Re: Discovering the Lost Techniques of the Masters by Ted Seth Jacobs

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Re: Discovering the Lost Techniques of the Masters

by Ted Seth Jacobs

In response to the recent publication by David Hockney: Secret Knowledge, Rediscovering The Lost Techniques of the Old Masters.


The style I created, called Restructured Realism , is based upon understanding the interactions of light and forms, as they are ultimately perceived in the mind, as transmitted through the eyes. In order for the process of vision to occur, light and form are necessary.

Light is invisible until it reflects off form. Form is invisible until it is illuminated by light. My study is of the perception and understanding of the actions of light, and the structure of forms. An understanding of broad, general, essentially abstract, principles is necessary. These are, as one might say, embedded, or 'hidden' in the seen world. These general principles are then applied to rigorously specific instances, such as the color and intensity of the light emanating from a specific source in space, the appearance of the model from a specific distance from the eyes, tilted at a specific orientation to the eyes, in three-dimensional space, the specific seen shape of the object, as opposed to its physical, tactile shape, and so on.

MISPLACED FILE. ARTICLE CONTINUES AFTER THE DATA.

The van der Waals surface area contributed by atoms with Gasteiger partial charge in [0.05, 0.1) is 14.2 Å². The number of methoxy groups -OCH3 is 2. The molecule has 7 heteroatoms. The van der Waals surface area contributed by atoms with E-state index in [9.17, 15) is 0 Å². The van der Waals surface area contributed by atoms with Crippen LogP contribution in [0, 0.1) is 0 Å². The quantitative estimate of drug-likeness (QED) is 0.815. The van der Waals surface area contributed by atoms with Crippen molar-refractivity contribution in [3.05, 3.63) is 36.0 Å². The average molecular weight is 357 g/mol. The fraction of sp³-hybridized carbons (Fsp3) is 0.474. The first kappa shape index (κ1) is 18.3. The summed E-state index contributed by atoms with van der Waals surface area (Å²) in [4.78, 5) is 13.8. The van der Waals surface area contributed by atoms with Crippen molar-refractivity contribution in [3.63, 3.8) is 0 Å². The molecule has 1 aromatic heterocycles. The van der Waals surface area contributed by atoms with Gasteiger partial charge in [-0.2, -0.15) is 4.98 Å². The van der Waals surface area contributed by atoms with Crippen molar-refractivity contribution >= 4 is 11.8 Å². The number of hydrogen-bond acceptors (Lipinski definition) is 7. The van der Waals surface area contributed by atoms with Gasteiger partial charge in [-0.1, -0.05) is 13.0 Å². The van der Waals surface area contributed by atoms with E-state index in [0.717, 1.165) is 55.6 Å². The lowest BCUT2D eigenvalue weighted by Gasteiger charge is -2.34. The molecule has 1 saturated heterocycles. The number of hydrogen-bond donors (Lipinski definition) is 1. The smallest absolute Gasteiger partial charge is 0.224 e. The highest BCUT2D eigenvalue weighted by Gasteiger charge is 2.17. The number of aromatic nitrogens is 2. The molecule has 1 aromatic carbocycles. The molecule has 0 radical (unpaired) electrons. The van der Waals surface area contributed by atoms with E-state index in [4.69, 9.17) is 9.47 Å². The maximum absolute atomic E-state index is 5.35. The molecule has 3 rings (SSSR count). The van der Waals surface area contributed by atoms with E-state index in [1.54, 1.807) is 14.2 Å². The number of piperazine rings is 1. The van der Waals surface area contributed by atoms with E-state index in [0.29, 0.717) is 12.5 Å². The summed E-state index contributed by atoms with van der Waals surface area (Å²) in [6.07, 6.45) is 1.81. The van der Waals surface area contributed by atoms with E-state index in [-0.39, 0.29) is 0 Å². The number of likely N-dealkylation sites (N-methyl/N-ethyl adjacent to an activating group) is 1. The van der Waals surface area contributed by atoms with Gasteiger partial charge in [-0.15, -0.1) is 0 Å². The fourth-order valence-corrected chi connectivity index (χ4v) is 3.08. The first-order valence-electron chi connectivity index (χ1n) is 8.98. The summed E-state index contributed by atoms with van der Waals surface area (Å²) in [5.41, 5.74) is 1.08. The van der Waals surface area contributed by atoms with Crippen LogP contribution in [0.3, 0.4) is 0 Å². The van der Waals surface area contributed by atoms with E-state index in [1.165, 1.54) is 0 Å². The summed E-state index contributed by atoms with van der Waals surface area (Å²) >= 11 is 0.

Any visual field is made of an almost infinite variety of small elements. The more of these that can be suggested in paint, the better the usual field will be suggested. Any general appearance is made of a multitude of specifics. A wide variety of scales, or gradients, must be harmoniously orchestrated, such as, a scale from light to dark, of contrasts, chromatics, curvature to straightness, of variations in edges, and so on.

In order to achieve the maximum orchestration on the surface of the canvas of these gradients, what is put on the canvas must be compared tenaciously and with extreme sensitivity to what is seen by the eyes — every millimeter.

The artist uses a box full of art materials. The three most important materials are not in the box. They are, in descending order of importance, mind, eye and hand.

Absolutely no other mechanical measuring devices, external lenses, or photographic assistance, are ever needed in order to create a strikingly close suggestion of the seen world. NB: The painted world is never identical to the seen one. The first is made of paints on a canvas. The second is a living process in the consciousness. The closest correspondence between the two is a kind of visual codification. For the viewer of the art work, the decoding process probably requires a background cultural context.

Io
Oil on canvas, 1998
36 x 28 inches (91.44 x 71.12 cms)
A Decorative Bread
Oil on canvas, 1986
5 x 17 inches (38.1 x 43.18 cms)
Gundula Twice
Oil on canvas, 1988
10 x 14 inches (25.4 x 35.56 cms)

These, in a nutshell, are the 'secrets' of a working artist. Attached are a few examples of work produced through these concepts and accomplished strictly from unaided visual observation.

I would be interested to know your opinions!